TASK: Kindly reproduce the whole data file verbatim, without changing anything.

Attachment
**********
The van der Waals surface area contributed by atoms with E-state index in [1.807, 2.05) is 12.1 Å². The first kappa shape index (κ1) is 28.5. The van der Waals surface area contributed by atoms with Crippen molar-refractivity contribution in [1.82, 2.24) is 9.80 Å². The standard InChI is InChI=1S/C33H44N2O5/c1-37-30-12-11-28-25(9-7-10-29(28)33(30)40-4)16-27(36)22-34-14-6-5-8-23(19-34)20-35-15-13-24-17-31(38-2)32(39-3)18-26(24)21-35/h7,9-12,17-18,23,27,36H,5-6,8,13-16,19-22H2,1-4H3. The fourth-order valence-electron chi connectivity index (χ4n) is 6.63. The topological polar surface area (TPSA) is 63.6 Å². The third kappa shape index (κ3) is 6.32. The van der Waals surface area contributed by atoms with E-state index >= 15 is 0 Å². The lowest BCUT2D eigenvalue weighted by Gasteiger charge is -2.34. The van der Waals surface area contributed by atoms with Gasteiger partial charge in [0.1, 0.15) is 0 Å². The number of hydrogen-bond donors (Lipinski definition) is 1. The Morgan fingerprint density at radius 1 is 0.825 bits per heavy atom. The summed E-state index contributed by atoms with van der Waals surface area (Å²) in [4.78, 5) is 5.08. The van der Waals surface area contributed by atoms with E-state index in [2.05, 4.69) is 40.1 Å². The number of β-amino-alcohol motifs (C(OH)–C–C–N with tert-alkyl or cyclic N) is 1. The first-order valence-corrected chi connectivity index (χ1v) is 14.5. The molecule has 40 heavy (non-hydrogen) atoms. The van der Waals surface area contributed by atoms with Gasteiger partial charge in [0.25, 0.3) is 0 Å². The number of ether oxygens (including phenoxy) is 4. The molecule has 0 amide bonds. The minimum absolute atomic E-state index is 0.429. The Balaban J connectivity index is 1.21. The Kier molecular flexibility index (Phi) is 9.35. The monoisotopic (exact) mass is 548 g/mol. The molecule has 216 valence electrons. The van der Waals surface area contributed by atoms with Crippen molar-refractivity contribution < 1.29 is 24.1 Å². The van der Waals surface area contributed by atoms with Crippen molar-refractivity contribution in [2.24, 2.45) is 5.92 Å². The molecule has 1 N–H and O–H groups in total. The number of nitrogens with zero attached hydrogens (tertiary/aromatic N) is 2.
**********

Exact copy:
The van der Waals surface area contributed by atoms with E-state index in [1.807, 2.05) is 12.1 Å². The first kappa shape index (κ1) is 28.5. The van der Waals surface area contributed by atoms with Crippen molar-refractivity contribution in [1.82, 2.24) is 9.80 Å². The standard InChI is InChI=1S/C33H44N2O5/c1-37-30-12-11-28-25(9-7-10-29(28)33(30)40-4)16-27(36)22-34-14-6-5-8-23(19-34)20-35-15-13-24-17-31(38-2)32(39-3)18-26(24)21-35/h7,9-12,17-18,23,27,36H,5-6,8,13-16,19-22H2,1-4H3. The fourth-order valence-electron chi connectivity index (χ4n) is 6.63. The topological polar surface area (TPSA) is 63.6 Å². The third kappa shape index (κ3) is 6.32. The van der Waals surface area contributed by atoms with E-state index >= 15 is 0 Å². The lowest BCUT2D eigenvalue weighted by Gasteiger charge is -2.34. The van der Waals surface area contributed by atoms with Gasteiger partial charge in [0.1, 0.15) is 0 Å². The number of hydrogen-bond donors (Lipinski definition) is 1. The Morgan fingerprint density at radius 1 is 0.825 bits per heavy atom. The summed E-state index contributed by atoms with van der Waals surface area (Å²) in [4.78, 5) is 5.08. The van der Waals surface area contributed by atoms with E-state index in [2.05, 4.69) is 40.1 Å². The number of β-amino-alcohol motifs (C(OH)–C–C–N with tert-alkyl or cyclic N) is 1. The first-order valence-corrected chi connectivity index (χ1v) is 14.5. The molecule has 40 heavy (non-hydrogen) atoms. The van der Waals surface area contributed by atoms with Gasteiger partial charge in [0.25, 0.3) is 0 Å². The number of ether oxygens (including phenoxy) is 4. The molecule has 0 amide bonds. The minimum absolute atomic E-state index is 0.429. The Balaban J connectivity index is 1.21. The Kier molecular flexibility index (Phi) is 9.35. The monoisotopic (exact) mass is 548 g/mol. The molecule has 216 valence electrons. The van der Waals surface area contributed by atoms with Crippen molar-refractivity contribution < 1.29 is 24.1 Å². The van der Waals surface area contributed by atoms with Crippen molar-refractivity contribution in [2.24, 2.45) is 5.92 Å². The molecule has 1 N–H and O–H groups in total. The number of nitrogens with zero attached hydrogens (tertiary/aromatic N) is 2.